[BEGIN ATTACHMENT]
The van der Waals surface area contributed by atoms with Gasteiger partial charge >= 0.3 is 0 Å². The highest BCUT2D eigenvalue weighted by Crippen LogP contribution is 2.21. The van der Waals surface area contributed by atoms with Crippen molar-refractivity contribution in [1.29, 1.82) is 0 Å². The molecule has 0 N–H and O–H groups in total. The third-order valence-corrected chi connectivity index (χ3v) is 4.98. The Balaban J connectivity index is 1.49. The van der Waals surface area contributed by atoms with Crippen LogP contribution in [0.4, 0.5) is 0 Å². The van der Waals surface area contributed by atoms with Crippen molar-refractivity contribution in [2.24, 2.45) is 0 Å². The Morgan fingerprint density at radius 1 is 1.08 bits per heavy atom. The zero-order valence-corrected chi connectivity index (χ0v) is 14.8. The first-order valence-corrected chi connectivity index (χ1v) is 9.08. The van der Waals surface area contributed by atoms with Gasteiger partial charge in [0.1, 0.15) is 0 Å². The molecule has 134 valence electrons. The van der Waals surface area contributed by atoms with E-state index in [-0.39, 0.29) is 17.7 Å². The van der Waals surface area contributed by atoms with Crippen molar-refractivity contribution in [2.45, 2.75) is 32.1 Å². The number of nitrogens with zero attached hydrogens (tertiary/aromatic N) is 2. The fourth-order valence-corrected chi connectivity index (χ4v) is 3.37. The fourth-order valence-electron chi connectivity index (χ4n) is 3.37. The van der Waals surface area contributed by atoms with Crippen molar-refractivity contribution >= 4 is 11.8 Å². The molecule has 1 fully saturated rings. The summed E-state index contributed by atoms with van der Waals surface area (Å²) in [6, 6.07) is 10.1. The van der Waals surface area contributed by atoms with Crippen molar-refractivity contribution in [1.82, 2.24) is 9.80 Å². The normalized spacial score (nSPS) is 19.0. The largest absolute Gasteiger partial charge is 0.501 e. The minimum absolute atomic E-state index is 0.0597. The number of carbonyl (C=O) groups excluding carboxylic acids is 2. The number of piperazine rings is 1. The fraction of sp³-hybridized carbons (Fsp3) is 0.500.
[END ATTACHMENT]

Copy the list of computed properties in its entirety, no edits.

The van der Waals surface area contributed by atoms with Gasteiger partial charge >= 0.3 is 0 Å². The highest BCUT2D eigenvalue weighted by Crippen LogP contribution is 2.21. The van der Waals surface area contributed by atoms with Crippen molar-refractivity contribution in [1.29, 1.82) is 0 Å². The molecule has 0 N–H and O–H groups in total. The third-order valence-corrected chi connectivity index (χ3v) is 4.98. The Balaban J connectivity index is 1.49. The van der Waals surface area contributed by atoms with Crippen LogP contribution in [0.4, 0.5) is 0 Å². The van der Waals surface area contributed by atoms with Crippen molar-refractivity contribution in [2.24, 2.45) is 0 Å². The Morgan fingerprint density at radius 1 is 1.08 bits per heavy atom. The zero-order valence-corrected chi connectivity index (χ0v) is 14.8. The first-order valence-corrected chi connectivity index (χ1v) is 9.08. The van der Waals surface area contributed by atoms with Gasteiger partial charge in [0.1, 0.15) is 0 Å². The molecule has 134 valence electrons. The van der Waals surface area contributed by atoms with E-state index in [-0.39, 0.29) is 17.7 Å². The van der Waals surface area contributed by atoms with Crippen molar-refractivity contribution in [2.45, 2.75) is 32.1 Å². The number of nitrogens with zero attached hydrogens (tertiary/aromatic N) is 2. The fourth-order valence-corrected chi connectivity index (χ4v) is 3.37. The fourth-order valence-electron chi connectivity index (χ4n) is 3.37. The van der Waals surface area contributed by atoms with Crippen molar-refractivity contribution >= 4 is 11.8 Å². The molecule has 1 fully saturated rings. The summed E-state index contributed by atoms with van der Waals surface area (Å²) in [6, 6.07) is 10.1. The van der Waals surface area contributed by atoms with Crippen molar-refractivity contribution in [1.82, 2.24) is 9.80 Å². The normalized spacial score (nSPS) is 19.0. The largest absolute Gasteiger partial charge is 0.501 e. The minimum absolute atomic E-state index is 0.0597. The number of carbonyl (C=O) groups excluding carboxylic acids is 2. The number of piperazine rings is 1. The fraction of sp³-hybridized carbons (Fsp3) is 0.500.